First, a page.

Heather Bruegl (she/her/hers)
Heather Bruegl (she/her/hers) is a citizen of the Oneida Nation of Wisconsin and first-line descendent Stockbridge Munsee. She graduated from Madonna University in Michigan and holds a Bachelor of Arts and Master of Arts in U.S. History. Her research comprises numerous topics related to American history, legacies of colonization, and Indigeneity, including the history of American Boarding Schools, and Missing and Murdered Indigenous Women. Heather has presented her work at academic institutions including the University of Michigan, the University of Wisconsin-Madison, Vassar College, and Bard College.
Heather consults for a variety of cultural centers and is a frequent lecturer at conferences on topics ranging from intergenerational racism and trauma to the fight for clean water in Indian Country. She has been invited to share her research on Indigenous history, including policy and activism, equity in museums, and land back initiatives for such institutions as the Tate and the Brooklyn Public Library. Heather spoke at the Women’s March in Lansing, Michigan, in January 2018, and at the Indigenous Peoples March in Washington, DC, in January 2019. In 2019, 2020, and 2021, Heather spoke at the Crazy Horse Memorial and Museum in Custer, South Dakota, for its Talking Circle Series.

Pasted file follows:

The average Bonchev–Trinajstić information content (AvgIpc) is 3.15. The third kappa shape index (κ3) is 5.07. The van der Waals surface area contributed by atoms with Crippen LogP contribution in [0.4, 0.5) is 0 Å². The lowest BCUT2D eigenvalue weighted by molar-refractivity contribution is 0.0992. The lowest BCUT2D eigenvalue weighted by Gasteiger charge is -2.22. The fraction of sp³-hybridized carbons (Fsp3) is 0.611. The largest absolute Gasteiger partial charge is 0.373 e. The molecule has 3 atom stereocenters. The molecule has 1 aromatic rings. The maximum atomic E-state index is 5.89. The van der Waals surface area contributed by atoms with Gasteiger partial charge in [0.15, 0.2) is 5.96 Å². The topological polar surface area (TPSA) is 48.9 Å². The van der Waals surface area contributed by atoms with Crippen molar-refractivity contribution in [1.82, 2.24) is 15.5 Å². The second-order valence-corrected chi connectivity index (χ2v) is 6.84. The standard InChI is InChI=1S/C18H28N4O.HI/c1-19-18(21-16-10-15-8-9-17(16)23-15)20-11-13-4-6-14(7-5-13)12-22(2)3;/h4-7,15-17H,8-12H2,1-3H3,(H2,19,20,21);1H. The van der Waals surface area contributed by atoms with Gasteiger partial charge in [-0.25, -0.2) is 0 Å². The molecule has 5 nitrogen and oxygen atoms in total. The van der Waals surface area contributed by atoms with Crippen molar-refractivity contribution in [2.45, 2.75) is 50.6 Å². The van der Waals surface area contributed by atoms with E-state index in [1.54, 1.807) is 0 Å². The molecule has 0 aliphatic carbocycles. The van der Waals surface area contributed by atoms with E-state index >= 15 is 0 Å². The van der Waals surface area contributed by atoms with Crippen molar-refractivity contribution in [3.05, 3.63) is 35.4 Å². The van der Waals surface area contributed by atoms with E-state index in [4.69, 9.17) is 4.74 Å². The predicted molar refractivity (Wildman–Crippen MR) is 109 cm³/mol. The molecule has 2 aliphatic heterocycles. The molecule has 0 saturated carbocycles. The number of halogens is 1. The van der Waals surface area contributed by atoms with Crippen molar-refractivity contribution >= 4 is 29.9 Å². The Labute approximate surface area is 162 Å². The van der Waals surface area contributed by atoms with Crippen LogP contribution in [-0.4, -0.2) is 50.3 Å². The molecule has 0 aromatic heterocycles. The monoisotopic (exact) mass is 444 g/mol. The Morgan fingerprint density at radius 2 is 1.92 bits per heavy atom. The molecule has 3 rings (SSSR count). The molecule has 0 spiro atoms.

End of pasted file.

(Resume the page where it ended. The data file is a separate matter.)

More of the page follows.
Heather is currently a Policy Specialist for the National Indigenous Women’s Resource Center and is a doctoral student at the University of Wisconsin- Green Bay in the First Nations Education Ed.D Program. She also works as a public historian and independent consultant who works with institutions and organizations for Indigenous sovereignty and collective liberation.